KUT, Iraq, Sept. 13 (UPI) -- A surge in violence in Iraq is a sign that Shiite militias are joining forces with Sunni-dominated al-Qaida networks in the country, local officials said.
Attacks in August rocked once-secure areas of Iraq, including the cities of Kut and Basra in the Shiite south of the country. The attacks targeted Iraqi security officials, leaving more than 60 dead.
Shamel Mansour Ayal, the head of the provincial council in Wasit near the Iranian border, said he had evidence to suggest Shiites were working with al-Qaida.
"It is unfortunate but we understand that some Shiite people are involved with and support the work of al-Qaida," he told the Emirati newspaper The National from his offices in Kut.
Meanwhile, Mullah Nazim Jabouri, a former al-Qaida fighter and current member of the Sunni-led Awakening movement, said Shiite militants were simply looking for money.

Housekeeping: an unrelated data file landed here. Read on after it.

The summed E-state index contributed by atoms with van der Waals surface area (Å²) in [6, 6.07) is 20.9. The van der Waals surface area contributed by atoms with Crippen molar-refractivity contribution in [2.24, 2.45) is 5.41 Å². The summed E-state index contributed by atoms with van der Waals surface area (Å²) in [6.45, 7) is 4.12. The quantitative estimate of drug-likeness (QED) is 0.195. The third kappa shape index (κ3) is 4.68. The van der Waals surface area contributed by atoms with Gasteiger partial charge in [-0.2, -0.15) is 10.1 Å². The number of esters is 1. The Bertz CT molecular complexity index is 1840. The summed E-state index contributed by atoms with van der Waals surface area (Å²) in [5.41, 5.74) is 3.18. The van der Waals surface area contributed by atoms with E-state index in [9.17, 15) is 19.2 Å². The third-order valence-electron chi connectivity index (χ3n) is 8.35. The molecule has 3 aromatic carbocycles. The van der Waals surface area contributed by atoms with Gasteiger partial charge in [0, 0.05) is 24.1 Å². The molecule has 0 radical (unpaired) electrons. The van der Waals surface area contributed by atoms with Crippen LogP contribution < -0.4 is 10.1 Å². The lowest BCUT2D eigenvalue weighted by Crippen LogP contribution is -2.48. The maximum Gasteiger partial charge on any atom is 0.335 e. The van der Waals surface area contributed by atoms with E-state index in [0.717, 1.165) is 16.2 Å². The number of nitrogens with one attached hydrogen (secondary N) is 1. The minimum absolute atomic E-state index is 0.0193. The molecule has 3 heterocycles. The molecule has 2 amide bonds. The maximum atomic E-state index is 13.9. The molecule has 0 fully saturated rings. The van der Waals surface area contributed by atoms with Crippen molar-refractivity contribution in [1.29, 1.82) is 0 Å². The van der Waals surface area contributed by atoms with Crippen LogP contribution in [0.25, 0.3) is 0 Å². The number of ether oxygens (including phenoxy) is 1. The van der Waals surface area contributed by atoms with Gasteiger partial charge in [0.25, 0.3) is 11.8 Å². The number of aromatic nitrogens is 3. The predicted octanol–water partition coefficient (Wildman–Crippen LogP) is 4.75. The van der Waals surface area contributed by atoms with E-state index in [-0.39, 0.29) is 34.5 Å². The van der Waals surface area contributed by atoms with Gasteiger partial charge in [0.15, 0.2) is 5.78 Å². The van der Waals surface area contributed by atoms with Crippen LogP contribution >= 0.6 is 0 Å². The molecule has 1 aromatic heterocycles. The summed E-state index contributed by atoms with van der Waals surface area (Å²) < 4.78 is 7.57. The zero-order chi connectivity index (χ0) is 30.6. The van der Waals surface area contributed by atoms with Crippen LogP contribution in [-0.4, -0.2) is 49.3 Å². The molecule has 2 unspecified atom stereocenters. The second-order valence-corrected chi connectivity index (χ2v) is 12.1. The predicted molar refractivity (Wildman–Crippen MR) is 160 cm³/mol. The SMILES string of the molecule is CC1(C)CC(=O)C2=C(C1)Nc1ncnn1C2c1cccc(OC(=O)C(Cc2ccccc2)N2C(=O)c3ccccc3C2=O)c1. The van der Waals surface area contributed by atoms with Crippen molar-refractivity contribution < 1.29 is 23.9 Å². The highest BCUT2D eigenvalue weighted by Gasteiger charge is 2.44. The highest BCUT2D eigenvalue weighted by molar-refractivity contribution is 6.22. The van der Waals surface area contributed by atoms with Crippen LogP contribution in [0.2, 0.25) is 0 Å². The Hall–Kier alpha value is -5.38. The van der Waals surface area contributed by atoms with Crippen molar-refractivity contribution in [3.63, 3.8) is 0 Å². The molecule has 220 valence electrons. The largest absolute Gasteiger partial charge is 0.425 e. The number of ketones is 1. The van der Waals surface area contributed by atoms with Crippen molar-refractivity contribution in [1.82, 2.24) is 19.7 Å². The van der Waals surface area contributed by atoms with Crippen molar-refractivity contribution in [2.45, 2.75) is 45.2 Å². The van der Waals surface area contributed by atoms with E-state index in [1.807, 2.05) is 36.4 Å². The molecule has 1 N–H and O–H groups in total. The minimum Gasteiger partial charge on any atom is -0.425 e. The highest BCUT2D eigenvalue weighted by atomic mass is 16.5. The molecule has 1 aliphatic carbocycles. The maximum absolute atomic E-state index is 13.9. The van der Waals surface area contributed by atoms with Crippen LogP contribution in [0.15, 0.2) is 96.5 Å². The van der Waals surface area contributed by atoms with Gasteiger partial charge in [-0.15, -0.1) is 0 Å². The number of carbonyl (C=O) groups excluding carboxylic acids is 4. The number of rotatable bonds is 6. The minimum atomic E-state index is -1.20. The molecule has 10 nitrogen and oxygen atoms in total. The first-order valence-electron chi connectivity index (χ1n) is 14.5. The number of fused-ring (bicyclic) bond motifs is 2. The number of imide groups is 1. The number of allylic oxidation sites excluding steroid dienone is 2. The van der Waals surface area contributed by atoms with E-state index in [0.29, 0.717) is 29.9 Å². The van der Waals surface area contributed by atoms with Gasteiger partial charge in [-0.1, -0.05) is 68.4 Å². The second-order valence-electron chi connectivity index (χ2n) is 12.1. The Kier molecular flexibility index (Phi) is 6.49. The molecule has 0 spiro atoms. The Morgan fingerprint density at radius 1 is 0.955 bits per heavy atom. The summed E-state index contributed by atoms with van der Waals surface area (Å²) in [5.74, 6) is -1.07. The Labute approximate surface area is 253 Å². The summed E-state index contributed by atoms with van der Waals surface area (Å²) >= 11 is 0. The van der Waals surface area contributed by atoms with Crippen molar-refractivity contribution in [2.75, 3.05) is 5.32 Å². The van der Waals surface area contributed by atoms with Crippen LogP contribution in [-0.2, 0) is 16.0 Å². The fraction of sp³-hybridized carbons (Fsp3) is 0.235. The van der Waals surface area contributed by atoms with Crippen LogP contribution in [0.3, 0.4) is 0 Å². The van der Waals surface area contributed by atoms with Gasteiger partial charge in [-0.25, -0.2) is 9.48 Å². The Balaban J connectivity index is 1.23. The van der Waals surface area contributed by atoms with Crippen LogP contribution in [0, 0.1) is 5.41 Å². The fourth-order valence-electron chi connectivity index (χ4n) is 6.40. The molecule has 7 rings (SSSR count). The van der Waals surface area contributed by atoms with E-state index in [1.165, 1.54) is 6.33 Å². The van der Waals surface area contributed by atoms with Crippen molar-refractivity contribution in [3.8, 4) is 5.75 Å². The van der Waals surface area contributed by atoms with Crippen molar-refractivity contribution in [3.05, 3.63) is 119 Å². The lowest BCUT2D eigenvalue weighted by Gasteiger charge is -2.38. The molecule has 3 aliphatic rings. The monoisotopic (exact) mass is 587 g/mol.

"Al-Qaida and these groups operate more for money than on a set of principles," he said. "A number of Shiite figures turned to work with al-Qaida and ordinary Shiite citizens are, too."
Al-Qaida in Iraq had targeted Shiites in the country since the militant presence grew in response to the U.S.-led invasion in 2003. Ayal, however, blamed the political vacuum in Baghdad for pushing many Shiites toward violence.